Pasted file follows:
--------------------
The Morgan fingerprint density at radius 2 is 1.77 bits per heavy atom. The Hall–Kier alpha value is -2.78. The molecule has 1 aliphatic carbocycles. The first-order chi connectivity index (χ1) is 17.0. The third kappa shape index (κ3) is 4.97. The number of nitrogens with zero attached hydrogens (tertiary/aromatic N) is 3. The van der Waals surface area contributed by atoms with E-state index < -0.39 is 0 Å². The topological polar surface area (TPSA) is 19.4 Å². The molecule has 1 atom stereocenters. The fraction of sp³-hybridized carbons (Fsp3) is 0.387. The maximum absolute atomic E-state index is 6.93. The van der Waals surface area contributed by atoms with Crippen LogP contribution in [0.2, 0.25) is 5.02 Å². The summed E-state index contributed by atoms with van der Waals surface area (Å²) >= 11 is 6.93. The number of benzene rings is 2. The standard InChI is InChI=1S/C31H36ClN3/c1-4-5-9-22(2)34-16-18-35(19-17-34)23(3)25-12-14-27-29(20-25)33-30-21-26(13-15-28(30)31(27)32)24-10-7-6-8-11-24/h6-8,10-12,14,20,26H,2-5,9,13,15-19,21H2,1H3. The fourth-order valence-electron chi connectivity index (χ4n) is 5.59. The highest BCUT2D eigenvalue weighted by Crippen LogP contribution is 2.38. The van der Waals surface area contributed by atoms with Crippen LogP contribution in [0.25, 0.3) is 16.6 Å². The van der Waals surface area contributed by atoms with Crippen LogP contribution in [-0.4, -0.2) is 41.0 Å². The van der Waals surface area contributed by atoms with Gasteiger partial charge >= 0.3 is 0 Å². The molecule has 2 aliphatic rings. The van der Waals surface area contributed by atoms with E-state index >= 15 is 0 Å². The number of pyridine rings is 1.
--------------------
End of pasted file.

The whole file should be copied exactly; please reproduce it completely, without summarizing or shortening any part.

The Morgan fingerprint density at radius 2 is 1.77 bits per heavy atom. The Hall–Kier alpha value is -2.78. The molecule has 1 aliphatic carbocycles. The first-order chi connectivity index (χ1) is 17.0. The third kappa shape index (κ3) is 4.97. The number of nitrogens with zero attached hydrogens (tertiary/aromatic N) is 3. The van der Waals surface area contributed by atoms with E-state index < -0.39 is 0 Å². The topological polar surface area (TPSA) is 19.4 Å². The molecule has 1 atom stereocenters. The fraction of sp³-hybridized carbons (Fsp3) is 0.387. The maximum absolute atomic E-state index is 6.93. The van der Waals surface area contributed by atoms with Crippen LogP contribution in [0.2, 0.25) is 5.02 Å². The summed E-state index contributed by atoms with van der Waals surface area (Å²) >= 11 is 6.93. The number of benzene rings is 2. The standard InChI is InChI=1S/C31H36ClN3/c1-4-5-9-22(2)34-16-18-35(19-17-34)23(3)25-12-14-27-29(20-25)33-30-21-26(13-15-28(30)31(27)32)24-10-7-6-8-11-24/h6-8,10-12,14,20,26H,2-5,9,13,15-19,21H2,1H3. The fourth-order valence-electron chi connectivity index (χ4n) is 5.59. The highest BCUT2D eigenvalue weighted by Crippen LogP contribution is 2.38. The van der Waals surface area contributed by atoms with Crippen LogP contribution in [0.25, 0.3) is 16.6 Å². The van der Waals surface area contributed by atoms with Crippen LogP contribution in [-0.4, -0.2) is 41.0 Å². The van der Waals surface area contributed by atoms with Gasteiger partial charge >= 0.3 is 0 Å². The molecule has 2 aliphatic rings. The van der Waals surface area contributed by atoms with E-state index >= 15 is 0 Å². The number of pyridine rings is 1.